by Simon Pirani
As Gazprom gears up for its merger with Rosneft, expected later this year, ceo Aleksei Miller is centralising its management in the image of the Kremlin administration to which he owes his loyalty.
Just as president Vladimir Putin has put his own associates from St Petersburg, including Miller, into key positions in government and the economy, so Miller has moved Petersburgers into top posts at Gazprom. Many of those he rushed into position after his own appointment in 2001 have already been replaced by newer faces, such as Aleksandr Medvedev, who was this month put in charge of Gazprom’s export business.
Miller’s much-overhauled management team includes representatives of both the dominant groups in Putin’s administration – the economic liberals and the so-called “siloviki” (men of force, i.e. former security services officials with a generally statist outlook).
The shape, attitudes and internal contradictions of these two factions – and Putin’s strategy of balancing between them – form an important part of the background to the Gazprom-Rosneft merger.
The economic liberals, represented in government by finance minister Aleksei Kudrin and economic development minister German Gref, have been entrusted by Putin to achieve his target of doubling Russia’s GDP. He has demonstrably backed them on issues such as financial management (early repayment of Russia’s Paris Club debt) and energy sector reform. Dmitry Medvedev, head of the presidential administration and chairman of Gazprom, is thought to be aligned to their pro-market views.
The “siloviki”, who include prime minister Mikhail Fradkov and defence minister Sergei Ivanov, broadly favour a more state-led industrial policy and state control over strategic assets. Their key representative at the Kremlin is Igor Sechin, Medvedev’s deputy and recently appointed chairman of Rosneft.
But the “siloviki” are not only a political grouping. The term is used to describe the large number of former security services officers who have taken up administrative and government posts since Putin, himself a former KGB officer, was elected in 2000. Sociological research last year showed that they form a large minority among deputy ministers and a considerable majority in the offices of the president’s seven regional offices.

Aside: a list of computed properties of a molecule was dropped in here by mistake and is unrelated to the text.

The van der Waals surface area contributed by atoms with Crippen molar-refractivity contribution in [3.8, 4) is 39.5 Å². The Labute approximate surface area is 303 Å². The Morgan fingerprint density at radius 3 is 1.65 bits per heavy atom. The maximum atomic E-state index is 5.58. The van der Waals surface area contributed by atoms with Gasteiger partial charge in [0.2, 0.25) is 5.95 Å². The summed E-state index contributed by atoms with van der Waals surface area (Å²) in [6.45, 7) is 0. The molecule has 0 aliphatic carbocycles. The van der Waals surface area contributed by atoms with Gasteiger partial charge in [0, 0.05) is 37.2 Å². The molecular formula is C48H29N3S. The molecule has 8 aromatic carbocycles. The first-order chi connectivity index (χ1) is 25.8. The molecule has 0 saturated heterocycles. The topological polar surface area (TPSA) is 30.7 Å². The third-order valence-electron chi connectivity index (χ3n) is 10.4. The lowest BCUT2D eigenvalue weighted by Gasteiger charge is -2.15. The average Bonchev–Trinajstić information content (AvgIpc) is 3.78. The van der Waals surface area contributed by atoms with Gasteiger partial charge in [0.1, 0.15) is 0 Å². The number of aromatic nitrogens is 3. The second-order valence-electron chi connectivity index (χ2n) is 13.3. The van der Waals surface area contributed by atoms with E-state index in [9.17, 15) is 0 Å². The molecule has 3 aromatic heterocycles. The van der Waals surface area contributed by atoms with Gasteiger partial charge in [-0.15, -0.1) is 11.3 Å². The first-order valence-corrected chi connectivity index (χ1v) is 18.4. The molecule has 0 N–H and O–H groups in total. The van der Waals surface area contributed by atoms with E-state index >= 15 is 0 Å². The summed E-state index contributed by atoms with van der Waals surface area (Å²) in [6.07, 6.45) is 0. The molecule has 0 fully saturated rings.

Most political analysts agree that the desire to return strategic oil and gas assets to the state sector – and, consequently, the destruction of Yukos oil company by the arrest of its key owners and presentation of $25 billion in back tax bills – stemmed from the “siloviki”. And while they may not have thought up the idea of turning Gazprom into a might Russian version of Aramco, capable of fighting Russia’s corner on the world stage, they surely welcome it.
The relatively opaque character of government in Putin’s Russia means that it is difficult to determine the motives for decisions. Some observers thought that the “siloviki” attacked Yukos for political reasons, i.e. to strengthen the state’s hand; others emphasised that a simple turf war over assets may have been a more logical interpretation.
The public disagreements that surfaced between Gazprom’s Aleksei Miller and Rosneft boss Sergei Bogdanchikov, when the two companies announced their merger in mid-March, raised similar doubts. Miller announced, with Bogdanchikov sitting alongside him, that 100% of Rosneft would be taken into Gazprom and that Yuganskneftegaz, once Yukos’s largest production unit and now Rosneft’s property, would be spun off into a separate state-controlled company.
Two days later Rosneft put out a statement saying that it would remain legally and financially independent of Gazprom, and keep all the assets now under its control. After another few days, these statements were rescinded – and three Rosneft vice-presidents, including Iurii Matveev, whose responsibilities included the press office and public statements, left the company.